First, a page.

And the PTA smiled and welcomed and I couldn’t find his name, couldn’t make sense of an alphabetical list as I searched for his first not his last and it only served to make me feel incompetent as we were sent off with a map and a tick.

And a shift had taken place as though I’m still the parent, he had taken charge, he knew the maze, which stairs to take and I didn’t so followed him dutifully seeing the change. And the more I saw of him and his environment the more I saw his world and the leaps and strides he’s taken because he had to and because he’s our son.

And I was glad, glad to be looked after and escorted by him as with my head and my sight, in the glare and the heat, I’d have lost the plot without him.
And the signs were not quite big enough and the light not bright enough and the corridors swelled with parents half knowing what to do and the doorways were chocked with children, bored, out of uniform on iPods waiting for the imminent praise or fallout.

And I waited with him, beaming and wailing on the inside, smiling and nodding through my practised thin exterior.
And we waiting and hovered with the cattle while he acted up and I let things ride in the busy fug of his rooms.

As eventually we were seated in a heated room around their sweating clamour and I breathed and listened and played my part. My confident handshake disguised my brittle mind as we weaved out of chairs and in between summer clothes to rush to our next slot.

And even now, reviewing this and writing it up later, it’s still surreal. Not quite gettable, not understandable. And we’re still waiting for you after drama lessons near the highly polished floor and you sweep in through the heavy doors with your Saturday morning face. And he’s younger than this, not so lippy and I try to work the vending machine before we pile in the car and go home.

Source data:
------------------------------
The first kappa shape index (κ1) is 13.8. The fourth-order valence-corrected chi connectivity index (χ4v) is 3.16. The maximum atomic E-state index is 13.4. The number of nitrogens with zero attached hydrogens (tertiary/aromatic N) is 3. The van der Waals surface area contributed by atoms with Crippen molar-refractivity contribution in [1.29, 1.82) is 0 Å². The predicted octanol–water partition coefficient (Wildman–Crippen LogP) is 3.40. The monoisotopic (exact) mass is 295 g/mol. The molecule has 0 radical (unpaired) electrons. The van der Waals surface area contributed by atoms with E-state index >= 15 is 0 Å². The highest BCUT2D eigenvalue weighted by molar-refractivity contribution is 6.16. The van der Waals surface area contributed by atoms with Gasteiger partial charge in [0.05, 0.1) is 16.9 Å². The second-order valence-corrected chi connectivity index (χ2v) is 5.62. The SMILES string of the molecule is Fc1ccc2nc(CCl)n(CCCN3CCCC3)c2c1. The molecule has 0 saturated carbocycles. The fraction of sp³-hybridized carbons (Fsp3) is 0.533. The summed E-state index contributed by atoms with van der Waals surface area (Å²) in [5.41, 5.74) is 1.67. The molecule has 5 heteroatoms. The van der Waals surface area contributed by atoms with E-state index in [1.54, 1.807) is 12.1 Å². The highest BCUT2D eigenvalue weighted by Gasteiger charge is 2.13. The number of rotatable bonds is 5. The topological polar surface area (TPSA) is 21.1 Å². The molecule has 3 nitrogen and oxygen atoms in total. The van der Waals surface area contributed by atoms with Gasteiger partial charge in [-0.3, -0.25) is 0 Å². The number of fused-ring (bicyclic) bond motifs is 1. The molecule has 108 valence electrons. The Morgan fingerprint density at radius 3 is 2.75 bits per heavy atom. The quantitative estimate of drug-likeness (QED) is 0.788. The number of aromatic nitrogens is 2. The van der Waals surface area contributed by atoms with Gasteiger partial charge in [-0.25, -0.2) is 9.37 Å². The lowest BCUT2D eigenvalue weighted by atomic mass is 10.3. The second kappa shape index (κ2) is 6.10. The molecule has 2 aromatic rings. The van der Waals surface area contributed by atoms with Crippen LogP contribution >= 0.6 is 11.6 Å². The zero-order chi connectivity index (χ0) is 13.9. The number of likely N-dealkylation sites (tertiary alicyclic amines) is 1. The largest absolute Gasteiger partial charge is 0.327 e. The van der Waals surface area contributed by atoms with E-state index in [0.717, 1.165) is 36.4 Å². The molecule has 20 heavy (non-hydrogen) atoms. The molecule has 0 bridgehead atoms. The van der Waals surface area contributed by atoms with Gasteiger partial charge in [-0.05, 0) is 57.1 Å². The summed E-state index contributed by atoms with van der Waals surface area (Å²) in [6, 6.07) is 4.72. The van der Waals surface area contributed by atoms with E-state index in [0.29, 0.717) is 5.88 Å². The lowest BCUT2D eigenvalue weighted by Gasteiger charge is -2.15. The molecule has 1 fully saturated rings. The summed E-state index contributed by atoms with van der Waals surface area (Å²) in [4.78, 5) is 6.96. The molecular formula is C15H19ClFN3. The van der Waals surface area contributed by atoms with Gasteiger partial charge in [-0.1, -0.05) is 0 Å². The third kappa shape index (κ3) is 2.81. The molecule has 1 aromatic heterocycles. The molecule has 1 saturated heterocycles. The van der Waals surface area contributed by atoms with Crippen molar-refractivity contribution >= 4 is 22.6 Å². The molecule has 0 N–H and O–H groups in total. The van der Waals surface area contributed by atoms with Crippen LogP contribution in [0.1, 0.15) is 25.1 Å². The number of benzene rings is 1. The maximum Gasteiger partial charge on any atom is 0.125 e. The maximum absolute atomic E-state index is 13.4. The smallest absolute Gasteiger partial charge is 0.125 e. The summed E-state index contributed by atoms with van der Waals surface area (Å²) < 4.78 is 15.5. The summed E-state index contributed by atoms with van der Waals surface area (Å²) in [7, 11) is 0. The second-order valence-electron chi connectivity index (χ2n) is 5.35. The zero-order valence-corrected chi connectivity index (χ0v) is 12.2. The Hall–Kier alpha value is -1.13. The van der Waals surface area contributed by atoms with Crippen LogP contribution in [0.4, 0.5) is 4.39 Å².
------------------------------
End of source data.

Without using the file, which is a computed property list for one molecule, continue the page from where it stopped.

And of course I see it all on the way in, his walk along the wall with smaller shoes but I have to just note it, watch us pass by, and need to keep moving and I do.

And I’m told he has a maths brain and we know it’s not from us. While the science teacher smiled and nodded. We scuttered around too fast to think much, to follow him and his enthusiasm and his animated stories about the rooms that are his world and I nearly lost the plot with Spanish and her warmth and words.
But it wasn’t what I thought, I thought there’d be space and time and I could mention our world and our challenge and they might be surprised and I’d try not to let the emotion out. But it wasn’t like that, it was loud and heaving as huddles of parents sat, hot in waiting and while the plastic chairs heated up I changed my approach of what to say and what to ask.

And it was strange, smiling and conferring and I felt false and shaky because they didn’t know and even if they did know back in September it wasn’t mentioned now. And I wanted to shout and clear the room,
I wanted to be free of this surrounding, rise out of this sweating sea of dads in an assortment of sizes. I wanted to follow you, following our son and feel the pride together as we compared notes with our secondary lives and shook heads at how he’d changed and I wanted to sit there with you and your questions and come out with our words and our ways and drive back to one last chat, feeling the years shift around us. A glimpse of things to come and your eyes looking at him, a teenager in the making, a product of us, a forming of self, seeing you, seeing him and the things I see now.